A small crowd gathered as the two thugs rode off. Few of the bystanders even realized what had just happened. Perhaps they were like me and had been lulled into believing that muggings only happen at night in the seedier parts of town. Most were probably thinking, “It could have been me.”

By this time I was about 10 meters from where the interaction had taken place. A hat vendor made his way through the crowd and handed me the two pendants and broken straps. He had found them on the sidewalk, a few meters from where we were now standing. I was thankful to get them back and gave him some money.

I decided not to wait around until police came and instead headed off to the hostel that was about four blocks away. As I walked, I thought about the gold ‘Streetcar Named Desire’ pendant that I would almost certainly never see again. I remember when my mother bought it in New Orleans in 1970. It was gold-plated and not worth very much. The chain was new and gold but about as cheap as gold chains come. Oh well, I thought, at least things didn’t escalate. I realized that had I taken a swing at the first guy, his accomplice would have been on my back in seconds.

Ten minutes later I was stopped at a red light, about three blocks away from the beach when I heard a guy yelling in my direction.

“Sir, sir, sir.” I turned to see a young man who I recognized as the guy who rents chairs on the beach. He had joined the crowd of people shortly after the muggers left and he was there when the hat vendor returned my two cheap pendants. He ran up to me at the stoplight and held out his hand.

“You?” he asked.

“Yes, yes. I mean, Sim, sim.” I stammered in Portuguese.

Another guy soon appeared on the scene and explained in English that they had found the streetcar pendant by the railing where the thief had parked his bike. They had just jogged three blocks to find me and only because I had obeyed several red lights (which few pedestrians do) had I still been out on the street and not back at my hostel. I reached in my pocket and gave the guy all the cash I was carrying – a 50 Real bill (about $20 Canadian).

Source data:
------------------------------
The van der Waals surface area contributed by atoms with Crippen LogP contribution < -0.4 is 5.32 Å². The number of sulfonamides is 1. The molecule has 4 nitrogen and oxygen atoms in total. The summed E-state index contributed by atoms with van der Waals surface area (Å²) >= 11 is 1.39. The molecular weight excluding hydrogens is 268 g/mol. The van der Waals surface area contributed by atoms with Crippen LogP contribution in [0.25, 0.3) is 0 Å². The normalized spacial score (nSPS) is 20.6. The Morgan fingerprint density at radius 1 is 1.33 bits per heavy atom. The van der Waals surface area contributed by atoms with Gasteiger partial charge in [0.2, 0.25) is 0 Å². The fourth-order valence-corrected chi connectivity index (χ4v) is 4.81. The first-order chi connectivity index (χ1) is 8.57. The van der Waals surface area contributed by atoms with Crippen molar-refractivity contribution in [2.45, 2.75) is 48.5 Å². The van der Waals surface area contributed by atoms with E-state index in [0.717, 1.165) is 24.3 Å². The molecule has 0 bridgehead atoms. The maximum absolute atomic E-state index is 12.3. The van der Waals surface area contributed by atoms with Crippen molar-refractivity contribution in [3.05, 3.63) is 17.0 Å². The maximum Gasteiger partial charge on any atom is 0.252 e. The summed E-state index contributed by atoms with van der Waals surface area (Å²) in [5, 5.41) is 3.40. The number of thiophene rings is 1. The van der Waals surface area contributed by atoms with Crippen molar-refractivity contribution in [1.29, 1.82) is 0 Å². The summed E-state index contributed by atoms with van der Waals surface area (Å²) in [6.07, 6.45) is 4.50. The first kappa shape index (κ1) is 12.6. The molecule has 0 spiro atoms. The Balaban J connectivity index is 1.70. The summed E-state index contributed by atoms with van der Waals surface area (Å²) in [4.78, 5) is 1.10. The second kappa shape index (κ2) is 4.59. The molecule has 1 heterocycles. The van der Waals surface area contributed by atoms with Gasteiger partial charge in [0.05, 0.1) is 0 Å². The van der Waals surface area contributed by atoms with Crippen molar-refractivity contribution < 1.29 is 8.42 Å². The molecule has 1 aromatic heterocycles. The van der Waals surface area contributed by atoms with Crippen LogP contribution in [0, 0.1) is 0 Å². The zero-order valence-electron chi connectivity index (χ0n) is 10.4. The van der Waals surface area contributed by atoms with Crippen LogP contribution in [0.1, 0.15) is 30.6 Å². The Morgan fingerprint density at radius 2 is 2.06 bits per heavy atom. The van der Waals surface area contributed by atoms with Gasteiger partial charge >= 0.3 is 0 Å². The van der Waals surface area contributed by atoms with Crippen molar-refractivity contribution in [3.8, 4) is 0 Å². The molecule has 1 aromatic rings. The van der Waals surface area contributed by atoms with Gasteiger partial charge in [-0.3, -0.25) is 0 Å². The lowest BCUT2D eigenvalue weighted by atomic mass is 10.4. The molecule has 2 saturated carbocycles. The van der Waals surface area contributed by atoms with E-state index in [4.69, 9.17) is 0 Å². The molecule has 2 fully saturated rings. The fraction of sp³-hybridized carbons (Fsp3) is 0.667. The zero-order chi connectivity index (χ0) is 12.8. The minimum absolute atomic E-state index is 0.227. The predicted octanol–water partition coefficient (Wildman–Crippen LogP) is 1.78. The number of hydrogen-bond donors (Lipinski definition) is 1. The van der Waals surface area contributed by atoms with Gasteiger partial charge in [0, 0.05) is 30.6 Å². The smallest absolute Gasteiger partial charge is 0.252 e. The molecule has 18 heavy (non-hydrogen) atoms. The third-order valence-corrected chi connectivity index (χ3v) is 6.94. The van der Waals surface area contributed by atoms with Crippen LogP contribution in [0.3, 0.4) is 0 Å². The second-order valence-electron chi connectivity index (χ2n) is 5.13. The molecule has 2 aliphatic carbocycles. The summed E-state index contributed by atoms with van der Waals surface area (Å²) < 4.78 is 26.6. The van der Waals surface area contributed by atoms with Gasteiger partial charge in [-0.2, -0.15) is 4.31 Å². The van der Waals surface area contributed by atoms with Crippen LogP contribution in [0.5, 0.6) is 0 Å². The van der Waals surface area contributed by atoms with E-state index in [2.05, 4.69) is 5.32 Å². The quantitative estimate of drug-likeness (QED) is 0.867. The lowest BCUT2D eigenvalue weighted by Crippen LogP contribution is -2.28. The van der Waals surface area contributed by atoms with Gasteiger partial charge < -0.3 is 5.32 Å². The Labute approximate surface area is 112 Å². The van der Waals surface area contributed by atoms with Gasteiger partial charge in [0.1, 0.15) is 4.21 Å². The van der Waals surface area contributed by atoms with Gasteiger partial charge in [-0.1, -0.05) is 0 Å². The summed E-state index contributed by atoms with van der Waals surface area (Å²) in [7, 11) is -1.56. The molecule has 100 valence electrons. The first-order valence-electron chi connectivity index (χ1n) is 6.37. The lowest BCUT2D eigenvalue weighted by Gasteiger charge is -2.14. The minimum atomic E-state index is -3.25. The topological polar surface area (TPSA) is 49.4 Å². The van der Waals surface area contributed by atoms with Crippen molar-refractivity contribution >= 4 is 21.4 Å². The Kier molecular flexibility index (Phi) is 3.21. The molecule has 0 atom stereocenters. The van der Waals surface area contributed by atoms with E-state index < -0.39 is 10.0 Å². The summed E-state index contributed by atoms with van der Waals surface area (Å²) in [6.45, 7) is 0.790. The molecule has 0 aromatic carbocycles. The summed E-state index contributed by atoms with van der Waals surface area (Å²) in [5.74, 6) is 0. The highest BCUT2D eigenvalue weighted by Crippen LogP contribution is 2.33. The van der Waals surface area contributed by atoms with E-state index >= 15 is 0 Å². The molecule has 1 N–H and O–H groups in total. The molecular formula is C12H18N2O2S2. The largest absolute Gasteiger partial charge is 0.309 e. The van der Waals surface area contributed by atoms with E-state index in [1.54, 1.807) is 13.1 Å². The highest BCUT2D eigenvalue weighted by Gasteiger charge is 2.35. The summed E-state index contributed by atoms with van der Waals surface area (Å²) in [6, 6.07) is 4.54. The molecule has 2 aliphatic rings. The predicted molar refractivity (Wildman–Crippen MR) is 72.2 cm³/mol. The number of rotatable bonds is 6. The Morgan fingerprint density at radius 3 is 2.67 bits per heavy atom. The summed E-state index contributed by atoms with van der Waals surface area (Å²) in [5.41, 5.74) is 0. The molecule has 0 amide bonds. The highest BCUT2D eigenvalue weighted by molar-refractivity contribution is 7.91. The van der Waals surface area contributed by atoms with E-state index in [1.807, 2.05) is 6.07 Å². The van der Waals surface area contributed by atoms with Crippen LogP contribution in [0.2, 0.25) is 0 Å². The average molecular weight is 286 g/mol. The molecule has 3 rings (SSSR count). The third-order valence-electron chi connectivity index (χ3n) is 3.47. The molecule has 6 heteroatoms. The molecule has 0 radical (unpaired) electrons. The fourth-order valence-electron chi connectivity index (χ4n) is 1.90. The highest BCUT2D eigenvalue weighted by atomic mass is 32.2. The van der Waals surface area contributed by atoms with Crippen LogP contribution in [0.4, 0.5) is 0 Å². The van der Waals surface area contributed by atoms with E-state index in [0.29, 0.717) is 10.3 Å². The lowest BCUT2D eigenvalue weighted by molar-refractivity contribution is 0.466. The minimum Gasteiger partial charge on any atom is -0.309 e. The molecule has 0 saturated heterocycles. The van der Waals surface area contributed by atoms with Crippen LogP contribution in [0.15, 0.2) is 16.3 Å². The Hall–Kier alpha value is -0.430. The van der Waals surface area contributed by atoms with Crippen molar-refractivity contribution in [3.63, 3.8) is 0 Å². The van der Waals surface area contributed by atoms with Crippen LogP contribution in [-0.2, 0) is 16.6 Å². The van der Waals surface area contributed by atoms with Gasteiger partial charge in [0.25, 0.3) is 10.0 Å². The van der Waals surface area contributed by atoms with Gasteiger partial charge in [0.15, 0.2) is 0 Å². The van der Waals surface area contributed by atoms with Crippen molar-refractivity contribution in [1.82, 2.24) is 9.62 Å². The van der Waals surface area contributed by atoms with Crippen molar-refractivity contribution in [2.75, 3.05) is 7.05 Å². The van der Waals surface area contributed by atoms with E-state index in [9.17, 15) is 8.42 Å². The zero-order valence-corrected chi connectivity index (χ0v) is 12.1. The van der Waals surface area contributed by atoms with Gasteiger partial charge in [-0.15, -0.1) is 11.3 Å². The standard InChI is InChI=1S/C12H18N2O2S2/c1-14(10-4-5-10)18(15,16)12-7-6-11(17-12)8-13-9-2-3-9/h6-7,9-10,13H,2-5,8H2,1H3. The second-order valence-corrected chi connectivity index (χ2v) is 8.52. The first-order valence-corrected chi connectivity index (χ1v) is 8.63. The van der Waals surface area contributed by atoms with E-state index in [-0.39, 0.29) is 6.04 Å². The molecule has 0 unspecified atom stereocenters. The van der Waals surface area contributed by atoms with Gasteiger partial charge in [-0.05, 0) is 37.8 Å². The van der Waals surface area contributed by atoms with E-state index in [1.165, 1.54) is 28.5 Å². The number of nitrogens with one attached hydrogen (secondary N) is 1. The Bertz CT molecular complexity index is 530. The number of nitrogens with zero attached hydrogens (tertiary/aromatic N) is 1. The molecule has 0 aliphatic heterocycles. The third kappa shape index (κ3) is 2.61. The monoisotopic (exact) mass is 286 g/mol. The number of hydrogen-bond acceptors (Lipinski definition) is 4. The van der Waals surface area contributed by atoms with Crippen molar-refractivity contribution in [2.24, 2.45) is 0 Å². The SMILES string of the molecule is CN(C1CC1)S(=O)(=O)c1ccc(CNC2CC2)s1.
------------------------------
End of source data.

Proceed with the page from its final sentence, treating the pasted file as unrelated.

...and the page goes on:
I have no way of knowing what he thought. Was he embarrassed that a tourist had experienced the worst of Rio? Was he determined to personally show me the best side of Rio? He might have been thinking, “Twenty bucks, you cheap bastard!” I wouldn’t blame him. The pendant was gold-plated and of very little real value, but for all he knew it was an ounce of solid gold.

Lesson Learned: When in Rio, don’t wear even the cheapest gold chain, even when it’s concealed under a t-shirt. Rio’s street criminals are adept at spotting such things. However, some of the best looking but dumb-as-fuck criminals won’t realize your messenger bag contains the MacBook that you will use to write a 100% true account of Saturday #24.

2 Responses to “Saturday #24: The Boy From Ipanema”

Leave a Reply

Fill in your details below or click an icon to log in:

WordPress.com Logo

You are commenting using your WordPress.com account. Log Out /  Change )

Google photo

You are commenting using your Google account. Log Out /  Change )

Twitter picture

You are commenting using your Twitter account. Log Out /  Change )

Facebook photo

You are commenting using your Facebook account. Log Out /  Change )

Connecting to %s

Basic HTML is allowed. Your email address will not be published.

Subscribe to this comment feed via RSS

%d bloggers like this: